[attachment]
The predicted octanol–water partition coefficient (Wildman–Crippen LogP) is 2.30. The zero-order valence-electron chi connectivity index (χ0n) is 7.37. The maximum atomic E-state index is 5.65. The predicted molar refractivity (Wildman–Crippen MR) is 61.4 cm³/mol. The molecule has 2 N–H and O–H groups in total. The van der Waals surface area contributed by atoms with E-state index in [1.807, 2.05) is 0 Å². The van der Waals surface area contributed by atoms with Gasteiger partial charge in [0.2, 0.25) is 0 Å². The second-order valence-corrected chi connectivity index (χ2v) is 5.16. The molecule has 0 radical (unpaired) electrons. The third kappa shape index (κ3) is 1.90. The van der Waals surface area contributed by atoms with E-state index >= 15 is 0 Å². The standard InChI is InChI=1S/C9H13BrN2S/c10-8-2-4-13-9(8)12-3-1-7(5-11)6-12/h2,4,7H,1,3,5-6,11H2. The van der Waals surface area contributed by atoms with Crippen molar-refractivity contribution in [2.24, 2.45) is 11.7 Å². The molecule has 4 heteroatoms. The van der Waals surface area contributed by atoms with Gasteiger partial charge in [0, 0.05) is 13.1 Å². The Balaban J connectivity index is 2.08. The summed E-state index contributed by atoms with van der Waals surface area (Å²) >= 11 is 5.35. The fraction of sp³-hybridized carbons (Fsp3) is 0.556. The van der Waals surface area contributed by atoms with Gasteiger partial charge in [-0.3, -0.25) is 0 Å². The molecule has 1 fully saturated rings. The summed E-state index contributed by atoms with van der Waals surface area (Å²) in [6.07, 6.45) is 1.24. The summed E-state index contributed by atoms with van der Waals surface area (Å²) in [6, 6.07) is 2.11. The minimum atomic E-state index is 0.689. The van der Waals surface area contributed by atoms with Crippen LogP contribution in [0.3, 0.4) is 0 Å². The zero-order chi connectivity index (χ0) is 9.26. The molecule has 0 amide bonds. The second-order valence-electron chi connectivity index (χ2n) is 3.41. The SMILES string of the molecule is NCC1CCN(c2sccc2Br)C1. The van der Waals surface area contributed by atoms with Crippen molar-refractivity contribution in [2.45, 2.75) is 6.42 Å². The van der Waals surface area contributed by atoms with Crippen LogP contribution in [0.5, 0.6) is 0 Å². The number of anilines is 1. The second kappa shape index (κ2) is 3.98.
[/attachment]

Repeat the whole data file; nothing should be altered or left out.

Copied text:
The predicted octanol–water partition coefficient (Wildman–Crippen LogP) is 2.30. The zero-order valence-electron chi connectivity index (χ0n) is 7.37. The maximum atomic E-state index is 5.65. The predicted molar refractivity (Wildman–Crippen MR) is 61.4 cm³/mol. The molecule has 2 N–H and O–H groups in total. The van der Waals surface area contributed by atoms with E-state index in [1.807, 2.05) is 0 Å². The van der Waals surface area contributed by atoms with Gasteiger partial charge in [0.2, 0.25) is 0 Å². The second-order valence-corrected chi connectivity index (χ2v) is 5.16. The molecule has 0 radical (unpaired) electrons. The third kappa shape index (κ3) is 1.90. The van der Waals surface area contributed by atoms with E-state index >= 15 is 0 Å². The standard InChI is InChI=1S/C9H13BrN2S/c10-8-2-4-13-9(8)12-3-1-7(5-11)6-12/h2,4,7H,1,3,5-6,11H2. The van der Waals surface area contributed by atoms with Crippen molar-refractivity contribution in [2.24, 2.45) is 11.7 Å². The molecule has 4 heteroatoms. The van der Waals surface area contributed by atoms with Gasteiger partial charge in [0, 0.05) is 13.1 Å². The Balaban J connectivity index is 2.08. The summed E-state index contributed by atoms with van der Waals surface area (Å²) >= 11 is 5.35. The fraction of sp³-hybridized carbons (Fsp3) is 0.556. The van der Waals surface area contributed by atoms with Gasteiger partial charge in [-0.3, -0.25) is 0 Å². The molecule has 1 fully saturated rings. The summed E-state index contributed by atoms with van der Waals surface area (Å²) in [6.07, 6.45) is 1.24. The summed E-state index contributed by atoms with van der Waals surface area (Å²) in [6, 6.07) is 2.11. The minimum atomic E-state index is 0.689. The van der Waals surface area contributed by atoms with Crippen LogP contribution in [0.3, 0.4) is 0 Å². The zero-order chi connectivity index (χ0) is 9.26. The molecule has 0 amide bonds. The second-order valence-electron chi connectivity index (χ2n) is 3.41. The SMILES string of the molecule is NCC1CCN(c2sccc2Br)C1. The van der Waals surface area contributed by atoms with Crippen molar-refractivity contribution in [2.45, 2.75) is 6.42 Å². The van der Waals surface area contributed by atoms with Crippen LogP contribution in [0.5, 0.6) is 0 Å². The number of anilines is 1. The second kappa shape index (κ2) is 3.98.